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## Hot answers tagged fundamental-groups

7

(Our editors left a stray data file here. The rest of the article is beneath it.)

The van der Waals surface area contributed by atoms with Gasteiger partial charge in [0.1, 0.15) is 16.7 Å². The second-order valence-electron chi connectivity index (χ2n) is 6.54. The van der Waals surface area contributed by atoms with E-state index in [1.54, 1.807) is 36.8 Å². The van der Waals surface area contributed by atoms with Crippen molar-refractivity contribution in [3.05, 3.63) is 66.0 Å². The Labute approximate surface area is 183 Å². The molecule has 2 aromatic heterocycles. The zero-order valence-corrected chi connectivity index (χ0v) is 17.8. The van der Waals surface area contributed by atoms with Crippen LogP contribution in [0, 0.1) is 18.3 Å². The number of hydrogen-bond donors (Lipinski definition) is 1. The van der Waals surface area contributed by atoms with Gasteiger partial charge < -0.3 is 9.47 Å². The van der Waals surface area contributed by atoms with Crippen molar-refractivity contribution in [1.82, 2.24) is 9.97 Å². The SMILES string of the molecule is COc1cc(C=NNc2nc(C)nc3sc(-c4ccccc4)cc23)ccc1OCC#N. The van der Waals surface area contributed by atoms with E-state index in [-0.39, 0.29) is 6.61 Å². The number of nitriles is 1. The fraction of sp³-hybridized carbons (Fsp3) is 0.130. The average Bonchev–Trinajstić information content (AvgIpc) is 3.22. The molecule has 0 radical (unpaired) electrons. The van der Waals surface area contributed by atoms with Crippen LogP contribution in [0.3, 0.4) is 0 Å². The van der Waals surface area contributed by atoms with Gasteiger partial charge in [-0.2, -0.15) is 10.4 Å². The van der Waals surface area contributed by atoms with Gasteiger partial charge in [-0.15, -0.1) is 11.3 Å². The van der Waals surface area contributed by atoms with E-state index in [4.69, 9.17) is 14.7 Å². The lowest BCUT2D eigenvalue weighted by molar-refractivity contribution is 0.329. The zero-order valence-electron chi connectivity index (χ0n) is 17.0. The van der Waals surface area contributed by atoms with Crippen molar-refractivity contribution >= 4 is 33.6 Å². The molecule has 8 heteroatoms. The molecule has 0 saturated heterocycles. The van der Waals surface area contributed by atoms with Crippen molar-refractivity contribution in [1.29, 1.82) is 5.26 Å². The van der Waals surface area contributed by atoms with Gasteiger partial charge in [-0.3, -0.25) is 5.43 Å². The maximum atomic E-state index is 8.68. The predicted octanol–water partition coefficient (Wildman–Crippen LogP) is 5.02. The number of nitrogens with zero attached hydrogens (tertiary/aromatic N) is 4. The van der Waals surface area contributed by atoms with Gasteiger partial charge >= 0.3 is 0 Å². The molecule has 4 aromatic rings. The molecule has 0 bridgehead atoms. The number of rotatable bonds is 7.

Taking the stereographic projection originating from one of the points in $S^m$, we have an homeomorphism between $S^n- S^m$ and $\mathbb{R}^n-\mathbb{R}^m$. The latter is homotopy equivalent to $\mathbb{R}^{n-m} \backslash \{0\},$ which in turn is homotopy equivalent to $S^{n-m-1}$. Hence, $S^n-S^m \stackrel{hmtp}{\simeq} S^{n-m-1}$. It follows that if $n-... 5 Not possible. Alexander duality is an obstruction. Check Corollary 3.45 Hatcher. If$X\subset R^3$, then$H_1(X)$has to be torsion-free. But$H_1(X)= \pi_1(X)= Z_2$is torsion (and non-trivial) for your case. 5 Let$F\to E\to B$be a fibration. Then we have the following long exact sequence of homotopy groups $$\ldots \to \pi_{n+1}(B)\to \pi_n(F)\to \pi_n(E)\to \pi_n(B)\to \pi_{n-1}(F)\to\ldots.$$ In particular, for the Hopf fibration$S^1\to S^3\to S^2$, we obtain $$\ldots \to \pi_{n}(S^1)\to \pi_n(S^3)\to \pi_n(S^2)\to \pi_{n-1}(S^2)\to \ldots.\ \ \ \ \ (1)$$ ... 4 Are you asking why these describe the same space? You can match them up by matching up the two dots in the bottom diagram with, say, the lower left and upper right corners in the top diagram. 4 Let's start from the begining.$S^1$is given and another, distinct$D^2$is given. The boundary$\partial D^2$of$D^2$is$S^1$as well, but since it is distinct I will denote it as$\partial D^2$. 1- I do not understand the statement: "by attaching a disk$D^2$along the boundary circle" what do the question mean by$along the boundary$? does it mean ... 3 That is correct. Note that$\pi_1(X)$has a much simpler presentation: $$\pi_1(X)=\langle \alpha,\beta,\gamma,\delta\mid\delta=\alpha\beta\gamma^{-1}\rangle=\langle\alpha,\beta,\gamma\rangle=\mathbb F_3$$ This can also be seen by noting that the original space$X$is homotopy equivalent to$S^1\vee S^1\vee S^1$(a bouquet of three circles), and applying van-... 2 The key idea is that since$X$is Hausdorff, any compact subspace of it is closed, and so$A$and$B$are both closed in$X$. This gives you a handle on the topology of$X$and not just the topologies of$A$and$B$. In particular, you can cover$X$with open sets which deformation-retract to$A$and$B$(and whose intersection is contractible), which is ... 2 The desired fundamental group (1) is$\mathbb{Z} \times F_{r-1}$and the desired space (2) is$S^1$cross a graph. Also, the sentence "If they are not linked, I can find a deformation retraction from..." is not correct. If the circles are not linked then the space deformation retracts to a one point union of a disjoint collection of circles and two-... 2 Suppose we have a closed disc$\bar{D}^2$whose boundary$\partial D^2$is attached to a circle$S^1$by a map$\gamma:\partial D^2\to S^1$that wraps$\partial D^2$in total$n$times around$S^1$. We call the resulting space$Y_n$. Let$U$and$V$be open subsets of$Y_n$defined as follows. The set$U$is given by$(U\cap D^2)\cup S^1$, where$D^2$... 2 In the figure, the space$X$is given by the green ball with the blue line on the left. Now I let$U$be the red shell and the blue line on the right, and$V$the orange shell. Observe that$U$is homotopic to$S^1$and$V$is contractible, while$U\cap V$is homotopic to$S^1$. By van Kampen's theorem,$$\pi_1(X)\cong \pi_1(U)\underset{\pi_1(U\cap V)}{*}\... 1 Unfortunately, this is not possible. I would assume that Lee Mosher misspoke there, and as is pointed out, was probably just thinking of the trefoil. To show there is no map from$\pi_1 = \pi_1(S^3 - 4_1)$to the dihedral group$D_6$, we will use the idea of$n$-coloring. A knot$n$-coloring is an assignment of$n$colors,$\{0,1, \ldots, n-1\}$to the ... 1 A base for the space is the open sets of the sphere that do not contain the poles the open sets of the diameter that do not contain the poles the open sets of the sphere that contain just one pole and an open ended line segment from the pole along the diameter. 1 First consider$V:=\{(z_0,\ldots,z_n)\in\mathbb{C}^{n+1}:z_0^2+\cdots+z_n^2=1\}$and verify that the standard projection restricted to$V$becomes a 2-sheeted covering map (actually it is sufficient to notice that$p\mid_V$is a quotient map, but in this particular case it can be easily seen by noticing that$V\$ is a cover). To be specific, let an arbitary ...

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